Featuring one of Tom Cruise’s best performances in recent years, American Made is a darkly funny, dizzying crime film that nevertheless ultimately feels inconsequential and overly familiar.
Like so many other true crime flicks made in the wake of GoodFellas, American Made is a years-spanning saga told in a sprawling yet frenzied fashion where the protagonist recounts his criminal career from its simple origins to its decadent heights to the desperately paced, walls-closing-in downfall. From Blow to American Hustle (which also would’ve been an appropriate title for this movie), we’ve seen this same form of true crime film execution done so many times already. (Hell, even Scorsese borrowed from his own playbook for The Wolf of Wall Street.)
Taking place from the late 1970s to the mid-’80s, American Made chronicles the (loosely) fact-based story of how Barry Seal (Tom Cruise) went from being a bored airline pilot smuggling Cuban cigars to a CIA operative covertly running guns to the Contras while also simultaneously delivering drugs stateside for the Medellin Cartel.
Barry’s a good ol’ boy looking for fortune and excitement and, at first, he gets his fair share of both. But for the men he’s dealing with, at home and abroad, life is far cheaper than the narcotics they’re trafficking or the foreign policy objectives they seek. Barry may be able to deliver the goods like no one else but he’s also a liability.
Barry is a blithe rogue but he never really transforms or grows. His circumstances may change, but Barry himself never quite evolves or even registers emotionally as a character, despite Cruise’s charm offensive. Director Doug Liman, who previously cast action hero Cruise as a coward in Edge of Tomorrow, has admitted he cast Cruise as the high-flying, Reagan era pilot because of Top Gun. As clever and subversive as Cruise’s casting is, though, the story never quite finds a way to make Barry more dimensional than, say, one of the Dukes of Hazzard (albeit with a plane instead of a muscle car).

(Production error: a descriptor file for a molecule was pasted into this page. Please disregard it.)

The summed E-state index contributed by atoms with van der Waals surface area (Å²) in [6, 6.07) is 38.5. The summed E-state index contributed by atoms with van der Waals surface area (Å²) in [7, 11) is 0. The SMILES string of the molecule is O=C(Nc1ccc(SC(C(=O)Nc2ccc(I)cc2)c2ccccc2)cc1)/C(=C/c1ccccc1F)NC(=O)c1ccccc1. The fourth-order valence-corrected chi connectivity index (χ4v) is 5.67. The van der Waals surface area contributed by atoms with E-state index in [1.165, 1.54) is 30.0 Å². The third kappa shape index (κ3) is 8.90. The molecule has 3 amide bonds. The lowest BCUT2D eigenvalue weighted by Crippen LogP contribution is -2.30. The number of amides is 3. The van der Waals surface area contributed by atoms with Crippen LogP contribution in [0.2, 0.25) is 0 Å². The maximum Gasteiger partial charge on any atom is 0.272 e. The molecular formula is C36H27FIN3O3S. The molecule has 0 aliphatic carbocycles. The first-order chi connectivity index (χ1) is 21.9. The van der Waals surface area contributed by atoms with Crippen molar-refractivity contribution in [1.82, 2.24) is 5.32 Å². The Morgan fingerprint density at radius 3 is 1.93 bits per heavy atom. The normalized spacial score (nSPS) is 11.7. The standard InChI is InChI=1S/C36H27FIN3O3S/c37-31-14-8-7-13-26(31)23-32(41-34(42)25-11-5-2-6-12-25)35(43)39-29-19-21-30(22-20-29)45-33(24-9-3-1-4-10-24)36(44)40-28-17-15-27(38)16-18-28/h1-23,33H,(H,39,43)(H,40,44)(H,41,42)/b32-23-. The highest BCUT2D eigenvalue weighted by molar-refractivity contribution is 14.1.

It’s tough to care much about most of the other people in the story or to quite grasp what it all really ultimately meant or mattered. Domnhall Gleeson shines as the career-minded CIA agent who recruits Barry, while Get Out’s Caleb Landry Jones once again proves he can play a creep like no one else. Sarah Wright does she what she can with the underwritten role of Barry’s much younger wife Lucy, who may question where his windfall of riches stems from but still enjoys what it brings her. Jesse Plemons and Lola Kirke must have had most of their scenes end up on the cutting room floor seeing as how little screen time they end up with here as an Arkansas sheriff and his wife.
American Made flies past a lot of history that it apparently assumes the audience already knows or has strong feelings about (e.g., the Iran-Contra affair). Comedic, animated sequences of exposition help shed some light on the historical backdrop, but they never quite make you feel the weight of what was going down. Iran-Contra was a scandal that rocked the Reagan administration and showed the government and intelligence community’s willingness to circumvent the law for its own political ends, but the weight of all that — and thus the consequences of Barry’s choices — feel undercut.
Where American Made does take flight, though, is in its embrace of how absurd and wild Barry’s whole journey is and the intoxication of sudden wealth and outlaw freedom. But, again with the GoodFellas comparisons, this breezily executed, relentless whirlwind of illicit activity is something that other true crime movies have done for almost thirty years now. The basics of the formula still work, but caring about anyone involved all depends on the character’s personal growth over the course of the story. In the case of Cruise’s Barry Seal, he’s basically on autopilot from the beginning until the end.
(Trivia note: Barry Seal’s story was previously told in the HBO film Doublecrossed, starring Dennis Hopper and directed by Roger Young. Young and American Made’s Doug Liman also both previously directed adaptations of The Bourne Identity, Young with a TV miniseries in 1988 and Liman with the 2002 Matt Damon film.)